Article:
An argument in opposition to First Amendment absolutists is that hate speech is antithetical to free speech: the first exists to prevent or silence the second. I agree. Speech acts seeking the continued oppression or destruction of marginalized or subordinated peoples are oppressive and destructive.
My issue in this post is with the terms such as "Hate Speech" and "Hate Crime". Specifically, what the terms imply about how we understand and act to end oppression.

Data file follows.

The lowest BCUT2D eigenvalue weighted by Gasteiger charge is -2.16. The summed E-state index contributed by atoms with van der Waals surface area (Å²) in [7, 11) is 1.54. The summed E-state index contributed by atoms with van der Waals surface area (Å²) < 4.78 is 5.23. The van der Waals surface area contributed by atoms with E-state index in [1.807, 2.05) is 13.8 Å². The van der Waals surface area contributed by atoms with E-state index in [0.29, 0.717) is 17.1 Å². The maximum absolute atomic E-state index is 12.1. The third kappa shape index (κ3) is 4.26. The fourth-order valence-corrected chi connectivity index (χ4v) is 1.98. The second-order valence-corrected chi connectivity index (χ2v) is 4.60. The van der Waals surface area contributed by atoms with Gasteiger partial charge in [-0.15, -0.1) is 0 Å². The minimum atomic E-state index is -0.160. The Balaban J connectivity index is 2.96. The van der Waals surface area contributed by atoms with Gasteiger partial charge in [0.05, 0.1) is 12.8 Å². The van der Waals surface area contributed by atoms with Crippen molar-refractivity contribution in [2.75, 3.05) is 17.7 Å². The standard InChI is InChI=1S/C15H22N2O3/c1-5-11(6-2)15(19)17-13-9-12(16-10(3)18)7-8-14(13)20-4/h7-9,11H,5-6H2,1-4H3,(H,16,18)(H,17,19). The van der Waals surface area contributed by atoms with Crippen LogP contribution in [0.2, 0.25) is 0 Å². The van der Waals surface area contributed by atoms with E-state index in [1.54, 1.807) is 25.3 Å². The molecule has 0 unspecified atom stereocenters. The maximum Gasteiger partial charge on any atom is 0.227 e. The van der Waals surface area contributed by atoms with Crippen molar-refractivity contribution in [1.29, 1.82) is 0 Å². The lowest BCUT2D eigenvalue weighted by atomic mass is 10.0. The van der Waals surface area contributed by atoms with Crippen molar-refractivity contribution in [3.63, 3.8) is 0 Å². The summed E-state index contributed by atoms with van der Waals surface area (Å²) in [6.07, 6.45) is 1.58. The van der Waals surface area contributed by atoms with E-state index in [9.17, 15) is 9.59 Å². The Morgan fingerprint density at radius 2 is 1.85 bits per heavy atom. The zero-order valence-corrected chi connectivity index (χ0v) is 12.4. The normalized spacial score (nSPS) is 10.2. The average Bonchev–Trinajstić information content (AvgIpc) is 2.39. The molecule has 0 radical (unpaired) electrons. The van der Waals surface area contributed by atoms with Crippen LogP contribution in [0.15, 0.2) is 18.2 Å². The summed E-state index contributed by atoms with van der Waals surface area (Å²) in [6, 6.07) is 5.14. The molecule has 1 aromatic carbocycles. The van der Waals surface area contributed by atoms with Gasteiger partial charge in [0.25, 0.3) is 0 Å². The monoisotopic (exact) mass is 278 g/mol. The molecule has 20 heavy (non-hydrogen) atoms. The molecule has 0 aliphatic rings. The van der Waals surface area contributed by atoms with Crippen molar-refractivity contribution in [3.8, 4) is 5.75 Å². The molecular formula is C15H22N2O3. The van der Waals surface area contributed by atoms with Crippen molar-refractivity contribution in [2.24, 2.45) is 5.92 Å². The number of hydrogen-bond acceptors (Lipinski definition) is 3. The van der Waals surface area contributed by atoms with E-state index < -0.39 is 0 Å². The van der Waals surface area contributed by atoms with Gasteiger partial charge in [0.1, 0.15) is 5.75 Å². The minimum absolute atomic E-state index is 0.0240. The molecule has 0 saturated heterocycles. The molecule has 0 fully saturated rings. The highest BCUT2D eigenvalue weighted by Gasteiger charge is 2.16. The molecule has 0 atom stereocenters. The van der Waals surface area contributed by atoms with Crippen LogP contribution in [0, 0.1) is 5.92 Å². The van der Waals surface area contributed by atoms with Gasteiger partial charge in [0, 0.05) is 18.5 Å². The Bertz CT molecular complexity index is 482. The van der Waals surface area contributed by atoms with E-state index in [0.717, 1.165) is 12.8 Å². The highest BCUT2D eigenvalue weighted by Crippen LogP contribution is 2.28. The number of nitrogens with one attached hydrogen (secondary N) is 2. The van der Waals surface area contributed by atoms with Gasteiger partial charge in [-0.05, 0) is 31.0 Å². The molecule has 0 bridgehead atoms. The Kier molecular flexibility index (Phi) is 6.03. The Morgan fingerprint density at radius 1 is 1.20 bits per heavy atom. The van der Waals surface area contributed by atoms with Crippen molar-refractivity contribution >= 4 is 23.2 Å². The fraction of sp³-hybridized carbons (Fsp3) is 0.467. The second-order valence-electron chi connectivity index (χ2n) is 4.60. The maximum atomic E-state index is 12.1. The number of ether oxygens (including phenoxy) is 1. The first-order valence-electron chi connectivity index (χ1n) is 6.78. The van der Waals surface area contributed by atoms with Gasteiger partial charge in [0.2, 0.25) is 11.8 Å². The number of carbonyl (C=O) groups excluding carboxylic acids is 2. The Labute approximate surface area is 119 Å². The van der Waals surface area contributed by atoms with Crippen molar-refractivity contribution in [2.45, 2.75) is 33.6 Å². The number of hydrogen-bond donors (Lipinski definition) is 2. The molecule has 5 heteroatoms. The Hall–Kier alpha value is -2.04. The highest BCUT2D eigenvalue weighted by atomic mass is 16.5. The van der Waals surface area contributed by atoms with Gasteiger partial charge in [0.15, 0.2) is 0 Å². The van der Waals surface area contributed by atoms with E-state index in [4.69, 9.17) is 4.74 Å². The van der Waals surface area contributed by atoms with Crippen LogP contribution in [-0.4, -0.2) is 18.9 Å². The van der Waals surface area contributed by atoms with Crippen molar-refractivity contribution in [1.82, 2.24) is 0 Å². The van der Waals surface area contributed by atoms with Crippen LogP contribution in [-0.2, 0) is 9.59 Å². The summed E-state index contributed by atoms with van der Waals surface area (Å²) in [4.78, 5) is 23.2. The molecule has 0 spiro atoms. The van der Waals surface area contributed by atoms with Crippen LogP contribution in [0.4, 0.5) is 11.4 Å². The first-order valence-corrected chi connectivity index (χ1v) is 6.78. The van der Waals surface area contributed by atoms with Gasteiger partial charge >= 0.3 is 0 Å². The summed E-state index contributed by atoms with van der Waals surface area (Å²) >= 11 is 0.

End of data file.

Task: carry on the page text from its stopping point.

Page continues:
A crucial tool of White Male Supremacy--the straight kind especially--is the use of individualism to misname structural and systemic problems. One key aspect of individualism, as you may well know, is that oppression is reduced to how people feel about each other in the interpersonal realm. So, if only we loved one another; if only we treated each other as we'd have ourselves treated; if only there was no more hate... then we'd have world peace, or lack of conflict, justice. The problem is presented as "prejudice" or "lack of empathy": emotional or psychological dysfunction, problems of upbringing. We were raised with the wrong values. We had bigoted parents. Even if discussed in a more social way, we hear the problem is "bias" and "intolerance". How watered down and drowned is the language that far more accurately describes the maintenance of oppression as essentially political?